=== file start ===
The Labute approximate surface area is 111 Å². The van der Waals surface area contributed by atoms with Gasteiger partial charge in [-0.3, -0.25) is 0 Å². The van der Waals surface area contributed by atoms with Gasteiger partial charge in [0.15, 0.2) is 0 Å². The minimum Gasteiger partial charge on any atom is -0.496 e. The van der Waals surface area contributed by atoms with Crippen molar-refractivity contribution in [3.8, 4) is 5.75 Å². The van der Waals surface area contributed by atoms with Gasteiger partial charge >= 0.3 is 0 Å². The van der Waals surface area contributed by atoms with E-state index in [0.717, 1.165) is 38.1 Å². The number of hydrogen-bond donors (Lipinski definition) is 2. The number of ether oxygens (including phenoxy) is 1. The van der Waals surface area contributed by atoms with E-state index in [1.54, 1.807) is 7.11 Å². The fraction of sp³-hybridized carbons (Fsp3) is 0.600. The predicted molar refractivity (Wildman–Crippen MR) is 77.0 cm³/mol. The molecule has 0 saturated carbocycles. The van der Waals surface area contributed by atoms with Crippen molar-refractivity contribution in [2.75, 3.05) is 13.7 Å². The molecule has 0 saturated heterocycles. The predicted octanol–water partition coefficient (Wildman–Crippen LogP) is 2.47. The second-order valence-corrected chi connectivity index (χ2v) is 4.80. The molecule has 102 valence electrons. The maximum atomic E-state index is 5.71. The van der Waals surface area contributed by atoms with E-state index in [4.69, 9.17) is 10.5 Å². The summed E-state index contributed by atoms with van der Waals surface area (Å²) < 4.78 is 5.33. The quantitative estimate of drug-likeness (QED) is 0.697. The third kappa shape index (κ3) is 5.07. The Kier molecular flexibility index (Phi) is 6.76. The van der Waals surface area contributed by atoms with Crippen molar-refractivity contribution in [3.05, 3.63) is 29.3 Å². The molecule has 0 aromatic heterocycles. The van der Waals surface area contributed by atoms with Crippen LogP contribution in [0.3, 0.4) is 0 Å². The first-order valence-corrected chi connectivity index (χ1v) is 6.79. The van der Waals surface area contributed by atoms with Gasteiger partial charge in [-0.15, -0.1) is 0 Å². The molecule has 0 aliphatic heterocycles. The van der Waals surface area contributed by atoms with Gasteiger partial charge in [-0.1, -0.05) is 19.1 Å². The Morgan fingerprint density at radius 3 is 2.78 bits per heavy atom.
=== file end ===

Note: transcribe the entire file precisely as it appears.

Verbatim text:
The Labute approximate surface area is 111 Å². The van der Waals surface area contributed by atoms with Gasteiger partial charge in [-0.3, -0.25) is 0 Å². The van der Waals surface area contributed by atoms with Gasteiger partial charge in [0.15, 0.2) is 0 Å². The minimum Gasteiger partial charge on any atom is -0.496 e. The van der Waals surface area contributed by atoms with Crippen molar-refractivity contribution in [3.8, 4) is 5.75 Å². The van der Waals surface area contributed by atoms with Gasteiger partial charge >= 0.3 is 0 Å². The van der Waals surface area contributed by atoms with E-state index in [0.717, 1.165) is 38.1 Å². The number of hydrogen-bond donors (Lipinski definition) is 2. The number of ether oxygens (including phenoxy) is 1. The van der Waals surface area contributed by atoms with E-state index in [1.54, 1.807) is 7.11 Å². The fraction of sp³-hybridized carbons (Fsp3) is 0.600. The predicted molar refractivity (Wildman–Crippen MR) is 77.0 cm³/mol. The molecule has 0 saturated carbocycles. The van der Waals surface area contributed by atoms with Crippen molar-refractivity contribution in [2.75, 3.05) is 13.7 Å². The molecule has 0 saturated heterocycles. The predicted octanol–water partition coefficient (Wildman–Crippen LogP) is 2.47. The second-order valence-corrected chi connectivity index (χ2v) is 4.80. The molecule has 102 valence electrons. The maximum atomic E-state index is 5.71. The van der Waals surface area contributed by atoms with E-state index in [4.69, 9.17) is 10.5 Å². The summed E-state index contributed by atoms with van der Waals surface area (Å²) < 4.78 is 5.33. The quantitative estimate of drug-likeness (QED) is 0.697. The third kappa shape index (κ3) is 5.07. The Kier molecular flexibility index (Phi) is 6.76. The van der Waals surface area contributed by atoms with Crippen molar-refractivity contribution in [3.05, 3.63) is 29.3 Å². The molecule has 0 aromatic heterocycles. The van der Waals surface area contributed by atoms with Crippen LogP contribution in [0.3, 0.4) is 0 Å². The first-order valence-corrected chi connectivity index (χ1v) is 6.79. The van der Waals surface area contributed by atoms with Gasteiger partial charge in [-0.15, -0.1) is 0 Å². The molecule has 0 aliphatic heterocycles. The van der Waals surface area contributed by atoms with Gasteiger partial charge in [-0.1, -0.05) is 19.1 Å². The Morgan fingerprint density at radius 3 is 2.78 bits per heavy atom.